ACLU Settles Public Comment Dispute with Orange County Board

ACLU Settles Public Comment Dispute with Orange County Board
Supervisor Andrew Do attends an Orange County Board of Supervisors meeting in Santa Ana, Calif., on Aug. 25, 2020. (John Fredricks/The Epoch Times)
City News Service

SANTA ANA (CNS)—The Orange County Board of Supervisors voted Jan. 12 to approve a settlement with the American Civil Liberties Union (ACLU) that will make some minor changes in the public speaking rules at the board's meetings.

The ACLU filed the lawsuit in 2019 on behalf of the People's Homeless Task Force OC. The lawsuit alleged that the board's rules that speakers must provide their names and direct their comments to the chair of the board and not individual supervisors violated the state's law on public meetings known as the Brown Act as well as the state and federal constitutions.

“Orange County's supervisors were treating their meetings like something out of a monarchy,” said ACLU attorney Peter J. Eliasberg. “It was a royal court where criticism directed at individual supervisors could not be heard. This was clearly unlawful.”

The ACLU said requiring speakers to provide their name had a “chilling effect on political speech.”

Michael Robbins, president of the People's Homeless Task Force OC, said, “The Orange County Board of Supervisors has a history of suppressing public comment, which continues to this day. With the settlement of this lawsuit, our organization expects that, to some extent, future public comments are permitted and respected.”

Orange County Board Chairman Andrew Do said it was worth it to just settle the lawsuit.

“We just have to move on,” he said. “There's so many important tasks for us, especially in this [COVID-19] crisis with so much going on and people depending on us to keep things going and to open up the economy. We can't just let a few people distract us from the work at hand.”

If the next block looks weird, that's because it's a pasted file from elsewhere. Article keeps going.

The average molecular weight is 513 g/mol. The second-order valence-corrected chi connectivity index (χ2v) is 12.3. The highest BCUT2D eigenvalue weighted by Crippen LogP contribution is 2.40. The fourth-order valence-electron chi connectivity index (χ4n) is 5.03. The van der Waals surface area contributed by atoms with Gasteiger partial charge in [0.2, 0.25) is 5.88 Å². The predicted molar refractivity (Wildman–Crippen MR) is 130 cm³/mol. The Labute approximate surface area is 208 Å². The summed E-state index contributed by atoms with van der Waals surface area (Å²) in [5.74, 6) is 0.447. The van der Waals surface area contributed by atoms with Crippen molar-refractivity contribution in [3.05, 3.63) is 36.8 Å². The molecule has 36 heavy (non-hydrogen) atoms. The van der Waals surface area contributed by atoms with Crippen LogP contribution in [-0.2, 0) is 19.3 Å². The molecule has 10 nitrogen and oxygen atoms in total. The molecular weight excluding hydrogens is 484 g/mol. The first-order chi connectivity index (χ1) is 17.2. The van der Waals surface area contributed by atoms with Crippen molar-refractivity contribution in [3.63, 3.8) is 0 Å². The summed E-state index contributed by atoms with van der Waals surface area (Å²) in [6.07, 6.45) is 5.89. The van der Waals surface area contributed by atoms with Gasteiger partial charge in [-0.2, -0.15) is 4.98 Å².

The board meetings routinely attract multiple gadflies, many of whom have gotten more caustic in recent months with personal insults and profanity.

There are also more emotional appeals from residents who did not previously attend meetings with calls for the board to reopen the economy, which isn't under its power to do without the state's consent.

Do also noted that some of the board's critics have taken a racist tone at times with comments that the Asian-American supervisors don't understand democracy.

“Caustic I can take, but outright racism, that is harder to take,” Do said. “When they make comments and hone in on the three non-white supervisors and make comments about us and say things like we don't know democracy and things like that it's obvious the intent is to be racist.”

Do praised Supervisor Don Wagner for criticizing racist slurs and race-baiting rhetoric made in past meetings.

“I face a little bit of a quandary—do I allow racists to basically chase me out of my own meeting or on the flip side do I really want to engage them or give them more credence than they deserve?” Do said.

“So I usually decide to stay to fulfill my role as a supervisor, but it does offend me.”